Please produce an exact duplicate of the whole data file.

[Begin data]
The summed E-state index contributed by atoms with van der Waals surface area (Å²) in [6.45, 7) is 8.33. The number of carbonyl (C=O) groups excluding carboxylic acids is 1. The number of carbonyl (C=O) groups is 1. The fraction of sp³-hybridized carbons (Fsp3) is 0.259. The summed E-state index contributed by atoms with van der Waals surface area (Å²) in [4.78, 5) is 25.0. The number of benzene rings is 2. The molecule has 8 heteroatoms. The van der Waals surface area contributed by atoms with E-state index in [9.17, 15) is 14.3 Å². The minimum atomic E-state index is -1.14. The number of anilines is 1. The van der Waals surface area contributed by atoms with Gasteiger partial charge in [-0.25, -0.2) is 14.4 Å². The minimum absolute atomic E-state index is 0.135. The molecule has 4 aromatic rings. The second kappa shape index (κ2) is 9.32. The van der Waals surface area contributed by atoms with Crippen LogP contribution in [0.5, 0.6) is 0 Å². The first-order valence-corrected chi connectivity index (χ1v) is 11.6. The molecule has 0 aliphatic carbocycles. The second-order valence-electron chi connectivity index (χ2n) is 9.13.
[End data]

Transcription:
The summed E-state index contributed by atoms with van der Waals surface area (Å²) in [6.45, 7) is 8.33. The number of carbonyl (C=O) groups excluding carboxylic acids is 1. The number of carbonyl (C=O) groups is 1. The fraction of sp³-hybridized carbons (Fsp3) is 0.259. The summed E-state index contributed by atoms with van der Waals surface area (Å²) in [4.78, 5) is 25.0. The number of benzene rings is 2. The molecule has 8 heteroatoms. The van der Waals surface area contributed by atoms with E-state index in [9.17, 15) is 14.3 Å². The minimum atomic E-state index is -1.14. The number of anilines is 1. The van der Waals surface area contributed by atoms with Gasteiger partial charge in [-0.25, -0.2) is 14.4 Å². The minimum absolute atomic E-state index is 0.135. The molecule has 4 aromatic rings. The second kappa shape index (κ2) is 9.32. The van der Waals surface area contributed by atoms with Crippen LogP contribution in [0.5, 0.6) is 0 Å². The first-order valence-corrected chi connectivity index (χ1v) is 11.6. The molecule has 0 aliphatic carbocycles. The second-order valence-electron chi connectivity index (χ2n) is 9.13.